print("Word {} (\"{}\") appears {} time(s).".format(sorted_tokens_10[i][0],
dictionary[sorted_tokens_10[i][0]],
sorted_tokens_10[i][1]))
print('-----')
print("Your book's most prominant topic is:")
print(lda_model_final.print_topic(max(lda_vectors, key=lambda item: item[1])[0]))
print('-----')
print('Here are your recommendations for "{}":'.format(title))
display(recommendation[1:11])
else:
books_checked +=1
if books_checked == len(books_clean):
book_suggestions = []
print('Sorry, but it looks like "{}" is not available.'.format(title))
other_books = []
for x in range(len(books_clean)):
other_book = books_clean[x][0]
book_silimarity = round(similar_books(other_book, title), 2)
similarity_score = [other_book, book_silimarity]
book_suggestions.append(similarity_score)
print('-----')
ordered_suggestions = sorted(book_suggestions, key=lambda x: x[1], reverse=True)
print('Were any of the following maybe what you were looking for?')
print(ordered_suggestions[:10])
```

Now to check some books! The following list was made up to comprise a large span of different types of books including popular fantasy books like Harry Potter and the Lord of the Rings, to one of the most loved children's books, to James Bond for action and spy novels, to one of the pinacles of historical fiction, to a major work in science finction, and finishing with a work of philosophy that coincedentally has one of our longest articles. Each recommendation will be followed by a short discussion of the results.

Books to check:

- Harry Potter and the Philosopher's Stone
- The Fellowship of the Ring
- Where the Wild Things Are
- The Man with the Golden Gun
- Adventures of Huckleberry Finn
- Critique of Pure Reason

**Harry Potter and the Philosopher's Stone**

```
book_recommender("Harry Potter and the Philosopher's Stone")
```

Any Harry Potter book always come up with other books in the series, and in one case it came up with the other six, but this was a run where what could be considered a Harry Potter topic was made. We're missing the Prisoner of Azkaban. With the bigram harry_potter appearing so much, as well as rowling, hermione, and voldomort, you'd expect that the model would be able to consistently connect them all together, but these results are fine.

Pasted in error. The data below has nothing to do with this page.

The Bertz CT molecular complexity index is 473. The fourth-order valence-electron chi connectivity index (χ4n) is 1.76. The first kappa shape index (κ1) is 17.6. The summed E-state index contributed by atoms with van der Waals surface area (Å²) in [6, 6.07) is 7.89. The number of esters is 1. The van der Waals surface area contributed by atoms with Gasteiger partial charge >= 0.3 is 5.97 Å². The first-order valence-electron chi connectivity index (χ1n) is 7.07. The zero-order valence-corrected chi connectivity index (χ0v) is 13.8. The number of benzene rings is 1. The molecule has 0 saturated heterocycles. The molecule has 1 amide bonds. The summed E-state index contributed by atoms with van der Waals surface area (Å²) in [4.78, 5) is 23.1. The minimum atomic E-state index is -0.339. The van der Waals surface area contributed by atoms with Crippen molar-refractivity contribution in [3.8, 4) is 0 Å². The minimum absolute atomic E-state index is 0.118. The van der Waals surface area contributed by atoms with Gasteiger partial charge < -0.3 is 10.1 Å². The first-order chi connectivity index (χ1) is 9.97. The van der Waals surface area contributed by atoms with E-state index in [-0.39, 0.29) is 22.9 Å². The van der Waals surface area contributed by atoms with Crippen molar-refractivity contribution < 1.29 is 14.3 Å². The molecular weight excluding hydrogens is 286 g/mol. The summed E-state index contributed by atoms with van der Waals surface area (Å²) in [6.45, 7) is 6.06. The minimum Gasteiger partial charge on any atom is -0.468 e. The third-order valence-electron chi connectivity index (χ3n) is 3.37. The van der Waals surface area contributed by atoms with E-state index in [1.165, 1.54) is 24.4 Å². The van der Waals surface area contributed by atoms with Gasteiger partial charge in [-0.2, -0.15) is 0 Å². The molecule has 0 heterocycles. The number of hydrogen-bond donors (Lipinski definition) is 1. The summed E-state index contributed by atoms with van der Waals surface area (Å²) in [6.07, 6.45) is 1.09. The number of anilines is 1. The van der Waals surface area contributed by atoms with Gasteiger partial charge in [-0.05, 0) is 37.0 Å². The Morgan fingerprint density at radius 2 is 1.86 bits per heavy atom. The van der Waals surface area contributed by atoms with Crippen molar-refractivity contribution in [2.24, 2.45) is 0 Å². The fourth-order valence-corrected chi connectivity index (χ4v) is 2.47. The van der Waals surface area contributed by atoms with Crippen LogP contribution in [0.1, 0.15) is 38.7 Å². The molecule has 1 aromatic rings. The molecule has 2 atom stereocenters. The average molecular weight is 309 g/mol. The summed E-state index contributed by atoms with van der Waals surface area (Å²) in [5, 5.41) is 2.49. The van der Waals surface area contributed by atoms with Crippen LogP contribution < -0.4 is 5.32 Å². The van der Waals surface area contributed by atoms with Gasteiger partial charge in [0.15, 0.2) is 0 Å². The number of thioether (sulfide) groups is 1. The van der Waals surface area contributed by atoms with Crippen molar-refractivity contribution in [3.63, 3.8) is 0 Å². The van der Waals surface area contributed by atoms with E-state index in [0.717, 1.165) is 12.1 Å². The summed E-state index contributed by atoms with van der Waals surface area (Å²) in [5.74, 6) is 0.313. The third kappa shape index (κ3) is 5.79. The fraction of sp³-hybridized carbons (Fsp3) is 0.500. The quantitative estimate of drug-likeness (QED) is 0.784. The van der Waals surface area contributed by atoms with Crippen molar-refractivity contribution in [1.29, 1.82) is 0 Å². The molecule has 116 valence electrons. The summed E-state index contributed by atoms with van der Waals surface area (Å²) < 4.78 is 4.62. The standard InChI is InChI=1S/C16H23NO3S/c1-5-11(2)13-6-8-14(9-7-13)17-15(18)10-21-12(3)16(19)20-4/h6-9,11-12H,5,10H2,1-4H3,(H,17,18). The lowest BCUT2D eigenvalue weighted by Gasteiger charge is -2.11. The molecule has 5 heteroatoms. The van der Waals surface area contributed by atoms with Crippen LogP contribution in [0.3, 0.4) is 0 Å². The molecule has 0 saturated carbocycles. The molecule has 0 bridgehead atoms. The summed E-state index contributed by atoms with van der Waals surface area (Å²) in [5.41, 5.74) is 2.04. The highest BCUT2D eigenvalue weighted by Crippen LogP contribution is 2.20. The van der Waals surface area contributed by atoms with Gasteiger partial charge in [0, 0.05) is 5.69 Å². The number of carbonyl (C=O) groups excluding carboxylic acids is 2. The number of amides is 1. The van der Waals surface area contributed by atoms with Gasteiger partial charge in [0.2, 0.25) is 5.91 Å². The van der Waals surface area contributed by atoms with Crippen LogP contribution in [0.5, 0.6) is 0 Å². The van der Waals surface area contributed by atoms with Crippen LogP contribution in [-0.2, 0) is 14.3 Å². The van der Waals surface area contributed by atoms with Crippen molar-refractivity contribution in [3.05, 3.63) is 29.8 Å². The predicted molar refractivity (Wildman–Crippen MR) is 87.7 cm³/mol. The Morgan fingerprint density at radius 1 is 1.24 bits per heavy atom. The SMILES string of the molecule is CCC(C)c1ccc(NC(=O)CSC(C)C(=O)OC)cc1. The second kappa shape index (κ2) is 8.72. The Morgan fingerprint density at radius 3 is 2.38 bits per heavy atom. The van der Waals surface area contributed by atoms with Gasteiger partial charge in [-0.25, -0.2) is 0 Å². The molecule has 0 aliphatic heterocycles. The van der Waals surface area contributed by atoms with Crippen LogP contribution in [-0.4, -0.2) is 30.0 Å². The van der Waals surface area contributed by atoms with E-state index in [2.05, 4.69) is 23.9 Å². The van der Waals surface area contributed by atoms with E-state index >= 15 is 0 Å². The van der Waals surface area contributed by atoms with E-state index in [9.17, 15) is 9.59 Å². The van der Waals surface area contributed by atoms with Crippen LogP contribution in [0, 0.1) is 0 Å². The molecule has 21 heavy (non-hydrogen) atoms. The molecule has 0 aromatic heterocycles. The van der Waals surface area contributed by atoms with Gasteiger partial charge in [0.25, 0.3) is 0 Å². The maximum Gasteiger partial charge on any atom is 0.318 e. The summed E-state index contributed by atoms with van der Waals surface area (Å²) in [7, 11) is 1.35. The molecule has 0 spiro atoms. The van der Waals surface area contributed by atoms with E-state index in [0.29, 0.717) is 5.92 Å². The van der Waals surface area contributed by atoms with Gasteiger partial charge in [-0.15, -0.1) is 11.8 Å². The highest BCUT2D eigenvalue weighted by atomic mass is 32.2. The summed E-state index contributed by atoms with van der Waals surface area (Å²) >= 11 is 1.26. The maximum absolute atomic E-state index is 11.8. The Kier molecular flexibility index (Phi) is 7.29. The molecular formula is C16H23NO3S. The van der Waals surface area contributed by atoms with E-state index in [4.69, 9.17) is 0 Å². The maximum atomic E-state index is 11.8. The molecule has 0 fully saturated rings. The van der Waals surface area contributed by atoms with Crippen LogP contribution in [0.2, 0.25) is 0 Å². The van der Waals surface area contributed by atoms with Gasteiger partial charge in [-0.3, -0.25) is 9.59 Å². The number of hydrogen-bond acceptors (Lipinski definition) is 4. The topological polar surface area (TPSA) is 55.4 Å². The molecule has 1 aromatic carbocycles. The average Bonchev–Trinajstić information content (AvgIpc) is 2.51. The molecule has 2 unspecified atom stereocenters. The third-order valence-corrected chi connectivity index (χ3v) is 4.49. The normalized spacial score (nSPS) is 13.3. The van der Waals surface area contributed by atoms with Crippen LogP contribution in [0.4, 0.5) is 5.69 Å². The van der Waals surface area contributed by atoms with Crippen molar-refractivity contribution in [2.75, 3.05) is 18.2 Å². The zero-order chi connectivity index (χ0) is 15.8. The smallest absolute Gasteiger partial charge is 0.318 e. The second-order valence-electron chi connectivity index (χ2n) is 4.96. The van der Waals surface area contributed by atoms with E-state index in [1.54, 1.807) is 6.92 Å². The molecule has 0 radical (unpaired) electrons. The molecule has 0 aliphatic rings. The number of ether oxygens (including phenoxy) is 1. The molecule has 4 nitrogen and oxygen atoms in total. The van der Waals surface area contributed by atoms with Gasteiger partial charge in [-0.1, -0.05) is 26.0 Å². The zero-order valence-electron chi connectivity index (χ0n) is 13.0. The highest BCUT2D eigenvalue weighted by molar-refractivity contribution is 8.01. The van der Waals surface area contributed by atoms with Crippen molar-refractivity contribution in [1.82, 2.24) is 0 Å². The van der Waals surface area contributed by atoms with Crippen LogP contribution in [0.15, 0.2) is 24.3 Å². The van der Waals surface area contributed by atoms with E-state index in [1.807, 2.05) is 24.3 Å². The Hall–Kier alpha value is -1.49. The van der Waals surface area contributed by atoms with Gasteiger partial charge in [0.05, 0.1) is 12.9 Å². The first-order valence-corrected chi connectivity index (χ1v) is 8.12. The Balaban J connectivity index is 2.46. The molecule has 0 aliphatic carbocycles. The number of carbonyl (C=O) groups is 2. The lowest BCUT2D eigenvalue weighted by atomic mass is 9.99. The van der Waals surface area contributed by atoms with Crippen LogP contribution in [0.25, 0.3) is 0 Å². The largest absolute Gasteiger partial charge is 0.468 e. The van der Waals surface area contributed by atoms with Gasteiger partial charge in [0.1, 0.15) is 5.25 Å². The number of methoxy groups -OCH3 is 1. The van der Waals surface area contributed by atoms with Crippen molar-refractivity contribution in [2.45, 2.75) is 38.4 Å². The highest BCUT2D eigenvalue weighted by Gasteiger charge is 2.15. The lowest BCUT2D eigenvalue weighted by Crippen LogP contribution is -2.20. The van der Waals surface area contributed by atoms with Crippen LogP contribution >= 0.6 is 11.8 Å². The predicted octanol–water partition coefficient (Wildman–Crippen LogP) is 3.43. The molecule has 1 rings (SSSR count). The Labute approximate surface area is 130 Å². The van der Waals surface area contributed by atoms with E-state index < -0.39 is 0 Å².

Let's take a quick look at the connection between the Philosopher's Stone and the Prisoner of Azkaban. For that, we'll need another function.

```
def book_comparer(title1, title2):
books_checked = 0
for i in range(len(books_clean)):
similarity = []
if books_clean[i][0] == title1:
lda_vectors1 = corpus_lda_model[i]
sims = index[lda_vectors1]
for j in range(len(books_clean)):
if books_clean[j][0] == title2:
lda_vectors2 = corpus_lda_model[j]
similarity.append(sims[j])
print('The similarity between {} and {} is: {}'.format(title1, title2, similarity[0]))
print('-----')
print("{}'s most prominent tokens are:".format(title1))
article_tokens = bow_corpus[i]
sorted_tokens = sorted(article_tokens, key=lambda x: x[1], reverse=True)
sorted_tokens_10 = sorted_tokens[:10]
for i in range(len(sorted_tokens_10)):
print("Word {} (\"{}\") appears {} time(s).".format(sorted_tokens_10[i][0],
dictionary[sorted_tokens_10[i][0]],
sorted_tokens_10[i][1]))
print('-----')
print("{}'s most prominant topic is:")
print(lda_model_final.print_topic(max(lda_vectors1, key=lambda item: item[1])[0]))
print('-----')
print("{}'s most prominent tokens are:".format(title2))
article_tokens = bow_corpus[j]
sorted_tokens = sorted(article_tokens, key=lambda x: x[1], reverse=True)
sorted_tokens_10 = sorted_tokens[:10]
for i in range(len(sorted_tokens_10)):
print("Word {} (\"{}\") appears {} time(s).".format(sorted_tokens_10[i][0],
dictionary[sorted_tokens_10[i][0]],
sorted_tokens_10[i][1]))
print('-----')
print("{}'s most prominant topic is:")
print(lda_model_final.print_topic(max(lda_vectors2, key=lambda item: item[1])[0]))
```

```
book_comparer("Harry Potter and the Philosopher's Stone", "Harry Potter and the Prisoner of Azkaban")
```